Another memory would be when my mother had walked in on me eating chicken feet from a bowl once. Uncommon to her culture and way of living, she had screamed her head off at the sight of her two year-old chewing gnarly bits of feet. I still faintly recall enjoying the taste although I never took to trying it again.

“It seems like all of you are always laughing and eating and then talking about the next meal.”

There were many meals that stretched the span of numerous happy belly laughs. The family members that came from other lands found the culture, the sheer obsession around food and the (in)activity of sitting around a table for hours, perplexing. Not everybody necessarily understood the beauty of the tradition that surrounded the roundtable, perhaps because it is so typically Malaysian to draw health from an obsession with food and good company.  Nobody knew how to best articulate the experience to foreigners because like love, it was simply an experience that was simply felt or not felt, and it has often been wondered if the experience is a happy inheritance exclusive to every Malaysian.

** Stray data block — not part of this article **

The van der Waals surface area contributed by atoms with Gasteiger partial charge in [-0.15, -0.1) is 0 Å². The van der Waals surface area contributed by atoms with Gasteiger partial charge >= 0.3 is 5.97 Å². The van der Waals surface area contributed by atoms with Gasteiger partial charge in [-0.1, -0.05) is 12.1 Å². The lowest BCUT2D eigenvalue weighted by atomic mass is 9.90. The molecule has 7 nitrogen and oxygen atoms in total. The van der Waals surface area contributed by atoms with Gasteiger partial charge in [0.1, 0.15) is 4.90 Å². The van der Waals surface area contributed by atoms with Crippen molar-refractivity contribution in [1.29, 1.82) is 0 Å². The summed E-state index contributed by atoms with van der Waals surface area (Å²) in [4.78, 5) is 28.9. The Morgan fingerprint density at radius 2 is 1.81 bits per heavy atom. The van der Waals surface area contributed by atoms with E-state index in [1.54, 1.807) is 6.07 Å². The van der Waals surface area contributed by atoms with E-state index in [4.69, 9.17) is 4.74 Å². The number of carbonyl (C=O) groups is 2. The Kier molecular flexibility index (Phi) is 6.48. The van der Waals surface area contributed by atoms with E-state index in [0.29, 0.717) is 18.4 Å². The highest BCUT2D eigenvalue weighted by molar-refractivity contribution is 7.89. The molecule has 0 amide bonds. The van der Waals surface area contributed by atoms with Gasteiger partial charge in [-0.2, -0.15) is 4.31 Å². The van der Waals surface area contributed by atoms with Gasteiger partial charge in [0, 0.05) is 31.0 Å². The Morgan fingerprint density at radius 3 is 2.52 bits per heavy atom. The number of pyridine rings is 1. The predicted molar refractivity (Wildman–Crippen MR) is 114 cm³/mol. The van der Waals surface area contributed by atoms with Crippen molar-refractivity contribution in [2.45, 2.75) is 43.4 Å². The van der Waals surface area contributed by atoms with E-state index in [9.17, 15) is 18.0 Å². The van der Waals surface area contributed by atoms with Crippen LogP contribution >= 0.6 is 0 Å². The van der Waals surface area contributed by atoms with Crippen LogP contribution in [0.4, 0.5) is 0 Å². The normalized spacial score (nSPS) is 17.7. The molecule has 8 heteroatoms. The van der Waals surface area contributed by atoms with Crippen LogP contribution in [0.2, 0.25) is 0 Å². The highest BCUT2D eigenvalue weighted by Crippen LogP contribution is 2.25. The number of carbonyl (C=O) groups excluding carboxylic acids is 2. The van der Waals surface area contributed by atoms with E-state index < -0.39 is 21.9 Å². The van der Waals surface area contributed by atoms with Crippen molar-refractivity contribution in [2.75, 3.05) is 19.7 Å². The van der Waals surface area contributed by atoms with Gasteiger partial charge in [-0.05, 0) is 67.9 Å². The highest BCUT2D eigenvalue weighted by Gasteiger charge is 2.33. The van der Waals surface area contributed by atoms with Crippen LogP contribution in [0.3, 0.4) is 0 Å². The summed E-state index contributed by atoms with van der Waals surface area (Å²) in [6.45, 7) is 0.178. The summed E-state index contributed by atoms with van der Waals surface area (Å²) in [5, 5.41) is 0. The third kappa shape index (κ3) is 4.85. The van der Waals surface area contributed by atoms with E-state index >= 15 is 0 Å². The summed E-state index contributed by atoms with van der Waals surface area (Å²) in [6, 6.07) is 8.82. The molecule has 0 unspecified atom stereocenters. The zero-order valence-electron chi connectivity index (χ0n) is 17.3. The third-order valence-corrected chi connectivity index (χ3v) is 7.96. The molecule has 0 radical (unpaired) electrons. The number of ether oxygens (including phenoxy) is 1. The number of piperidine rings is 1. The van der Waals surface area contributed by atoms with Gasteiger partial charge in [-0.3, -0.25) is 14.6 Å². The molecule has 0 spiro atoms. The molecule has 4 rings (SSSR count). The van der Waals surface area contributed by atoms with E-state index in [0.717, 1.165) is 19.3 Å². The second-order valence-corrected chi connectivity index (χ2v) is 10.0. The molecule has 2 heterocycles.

It was the roundtable with the Lazy Susan that brought Tok’s family together. Things regularly shapeshifted to different forms there – spats, tears, discussion, surprises, reconciliations, but almost always ultimately into a form of joy and familial acceptance. After her passing, it became close to impossible to get everybody together again in one place.

Nobody is certain of the fate of the roundtable with the Lazy Susan. Perhaps it is still at the old house, bringing together other families. I’d like to think so although I am not so sure. Sometimes I dream about retracing or tiptoeing back in time to experience a taste of what it was like to have a familiar favourite dish waiting for me every Saturday and to have a Scrabble game to look forward to.

In my family, that table made history.  That table is history.